All Posts Tagged Tag: ‘bts’
Way back in October, I had the opportunity to work with Flipside Studios and the crew of TvB (Traceur vs Bboys) and do a dynamic series of images in Graffiti Alley, Toronto. The concept was to figure out an interesting way to showcase the dynamic and talented crew of both groups of individuals.
Graffiti Alley is a public alleyway filled with graffiti in the heart of Toronto – this meant that having on location power was going to be somewhat of an issue and generators were not an option. Since I didn’t have my normal kit of White Lightnings + Vagabonds with me for the shoot, I approached Vistek.ca and asked them if they would be so kind to lend me some battery-equipped flashes to play with. They kindly agreed and I ended up strutting around the alleyways of Toronto with 2x Elinchrom Ranger RXs and 2x Ranger Quadras and a host of Rotalux lightmods.
Since the goal was to create shots that were dynamic with a large group of people in challenging positions, the safest way to approach the shoot was to shoot for the purpose of compositing. This would ensure that if ever I couldn’t manage to get everyone in the right position at the right time I could simply mask them right back into the images.
Communication at this stage is vital to not only understand what poses each participant is capable of doing, holding and repeating… but figuring out how they can all work together and fit into the composition.
More tips on communication and working with large groups of dancers in my previous blog post: http://www.vonwong.com/blog/how-to-bring-to-life-a-promotional-dance-campaign/
So what do I mean by “composition”?
Well you’ll notice that to begin with, the lines of the buildings serve to accentuate the composition of the piece by drawing the attention of the viewer into the centre of the image. The edges of the buildings create “triangles” that point into the image.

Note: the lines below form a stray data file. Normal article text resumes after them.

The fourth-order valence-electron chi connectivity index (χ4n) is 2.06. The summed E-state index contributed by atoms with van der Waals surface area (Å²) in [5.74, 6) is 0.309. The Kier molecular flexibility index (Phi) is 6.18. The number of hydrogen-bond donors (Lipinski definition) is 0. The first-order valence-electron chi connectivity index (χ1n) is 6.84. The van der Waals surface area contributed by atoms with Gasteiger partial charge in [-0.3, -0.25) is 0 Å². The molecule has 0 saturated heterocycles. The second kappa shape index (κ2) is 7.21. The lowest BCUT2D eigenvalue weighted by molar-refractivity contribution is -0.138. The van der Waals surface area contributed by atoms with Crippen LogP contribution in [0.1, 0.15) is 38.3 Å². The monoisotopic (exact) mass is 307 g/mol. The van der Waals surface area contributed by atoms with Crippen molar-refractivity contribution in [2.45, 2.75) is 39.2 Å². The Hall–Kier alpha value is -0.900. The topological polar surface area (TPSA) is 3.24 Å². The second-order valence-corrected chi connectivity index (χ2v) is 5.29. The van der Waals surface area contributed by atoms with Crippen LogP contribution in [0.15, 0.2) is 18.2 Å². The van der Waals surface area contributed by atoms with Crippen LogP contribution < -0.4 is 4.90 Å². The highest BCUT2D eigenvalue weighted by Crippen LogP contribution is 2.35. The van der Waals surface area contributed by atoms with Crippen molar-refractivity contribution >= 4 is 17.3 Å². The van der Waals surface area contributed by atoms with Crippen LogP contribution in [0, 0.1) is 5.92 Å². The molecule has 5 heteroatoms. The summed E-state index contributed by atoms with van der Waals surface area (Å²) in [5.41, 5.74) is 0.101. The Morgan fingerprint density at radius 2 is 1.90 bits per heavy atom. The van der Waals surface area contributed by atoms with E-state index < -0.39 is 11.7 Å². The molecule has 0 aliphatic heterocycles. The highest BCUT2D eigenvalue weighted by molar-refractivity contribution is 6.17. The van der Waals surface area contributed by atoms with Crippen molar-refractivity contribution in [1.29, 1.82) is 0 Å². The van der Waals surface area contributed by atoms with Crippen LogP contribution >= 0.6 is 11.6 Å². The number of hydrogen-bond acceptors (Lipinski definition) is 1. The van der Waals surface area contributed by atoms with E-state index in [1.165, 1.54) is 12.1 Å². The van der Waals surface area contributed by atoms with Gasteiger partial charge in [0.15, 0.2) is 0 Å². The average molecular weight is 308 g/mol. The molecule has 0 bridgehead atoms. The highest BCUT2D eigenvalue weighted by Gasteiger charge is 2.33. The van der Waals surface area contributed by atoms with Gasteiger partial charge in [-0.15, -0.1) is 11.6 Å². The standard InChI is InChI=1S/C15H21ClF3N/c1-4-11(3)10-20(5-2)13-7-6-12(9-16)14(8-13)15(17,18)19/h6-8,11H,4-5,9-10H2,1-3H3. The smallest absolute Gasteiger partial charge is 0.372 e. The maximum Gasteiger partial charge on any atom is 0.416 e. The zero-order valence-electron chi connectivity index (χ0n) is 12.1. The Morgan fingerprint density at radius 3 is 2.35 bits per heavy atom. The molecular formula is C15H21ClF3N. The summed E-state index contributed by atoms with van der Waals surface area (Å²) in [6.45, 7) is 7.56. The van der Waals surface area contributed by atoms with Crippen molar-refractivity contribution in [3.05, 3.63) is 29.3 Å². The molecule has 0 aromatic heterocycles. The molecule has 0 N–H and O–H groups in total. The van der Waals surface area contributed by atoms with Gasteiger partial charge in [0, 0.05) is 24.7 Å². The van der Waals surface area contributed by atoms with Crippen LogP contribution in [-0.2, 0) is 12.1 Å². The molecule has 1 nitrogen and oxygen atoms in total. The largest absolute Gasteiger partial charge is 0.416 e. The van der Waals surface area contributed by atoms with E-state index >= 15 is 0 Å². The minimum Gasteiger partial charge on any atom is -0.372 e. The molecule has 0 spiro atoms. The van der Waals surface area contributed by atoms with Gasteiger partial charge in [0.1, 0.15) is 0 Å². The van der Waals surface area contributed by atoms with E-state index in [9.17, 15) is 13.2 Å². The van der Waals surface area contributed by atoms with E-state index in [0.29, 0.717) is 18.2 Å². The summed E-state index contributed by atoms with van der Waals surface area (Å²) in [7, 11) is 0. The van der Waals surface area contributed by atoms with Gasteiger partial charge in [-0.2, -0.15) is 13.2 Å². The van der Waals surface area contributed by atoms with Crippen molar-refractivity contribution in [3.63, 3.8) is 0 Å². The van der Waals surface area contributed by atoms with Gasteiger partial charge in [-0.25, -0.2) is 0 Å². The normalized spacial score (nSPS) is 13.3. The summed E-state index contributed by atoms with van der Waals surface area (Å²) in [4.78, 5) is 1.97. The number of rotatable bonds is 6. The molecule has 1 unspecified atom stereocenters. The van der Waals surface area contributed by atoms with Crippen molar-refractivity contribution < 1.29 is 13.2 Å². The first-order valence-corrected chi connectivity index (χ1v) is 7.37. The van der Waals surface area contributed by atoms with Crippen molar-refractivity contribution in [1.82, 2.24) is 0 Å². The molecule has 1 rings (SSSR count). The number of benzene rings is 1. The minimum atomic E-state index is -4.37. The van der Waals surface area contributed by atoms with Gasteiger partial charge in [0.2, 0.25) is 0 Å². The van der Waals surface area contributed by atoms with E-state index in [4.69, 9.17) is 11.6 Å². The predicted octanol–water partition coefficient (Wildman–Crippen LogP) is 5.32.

Similarly, the lines created by the bodies of the characters in the image all relate to one another forming a compositional triangle that makes up the core of the image.
I’ve never officially studied photography, but I’ve discovered with time and a bit of experience that looking out for triangles & lines in an image has a massive effect on the image. Somehow, unconsciously the mind will recognize the shapes in the image and decide whether or not the image is interesting. A small tip if you’re trying to find these lines, is to imagine an “arrow” somehow pointing inwards towards the image.
Let us check out the second image of the series:
We created this humorous shot by inviting a passing tourist to come and participate in our photograph. Why? Because without him the entire image would make a lot less sense from both a storytelling and a compositional standpoint.
Way back in 2009, I was introduced to the Golden Spiral by photographer Jake Garn. At the time it blew my mind and since then I’ve always tried to apply this rule when taking my photographs. Curious to see how your images work with the golden ratio?
Head over to Adobe Lightroom – Launch the crop tool and press “o” (that’s the letter O not the number 0) until it cycles to the golden spiral. Wonder how to invert or move the spiral around? Shift + O is the magic button!
And for the 3rd and final image in the series we have a series of airborne and landborne characters. All airborne characters in this image were all composited back into the image which meant that there was a lot of flexibility when putting the final image together.
So how does one decide where to place characters when you have the freedom of putting anybody anywhere?
Well in this case it would be to blend both the compositional triangles as well as the golden spiral. In this instance, my Golden Spiral served as a reference for the extremities of the characters while the triangles created in the image served as reference guides.
Additionally, the lines created by the buildings due to perspective also help create and generate focus… in this instance it acts almost as a massive arrow pointing towards the foreground elements of the image.
I think most people are quite skeptical on how it’s possible to see all the varieties of shapes and lines while composing and creating an image. I know because I was certainly one of them! What you do notice with time though, is that if you do keep these rules in mind (just like the rules of third), you eventually do start seeing them without actually consciously looking for them. If these rules intrigue you I’d recommend you check out this awesome article here on Petapixel… and if that’s still not enough for you, head over to Amazon and grab this awesome book The Photographer’s Eye which breaks down all the rules of composition with pretty lines and examples.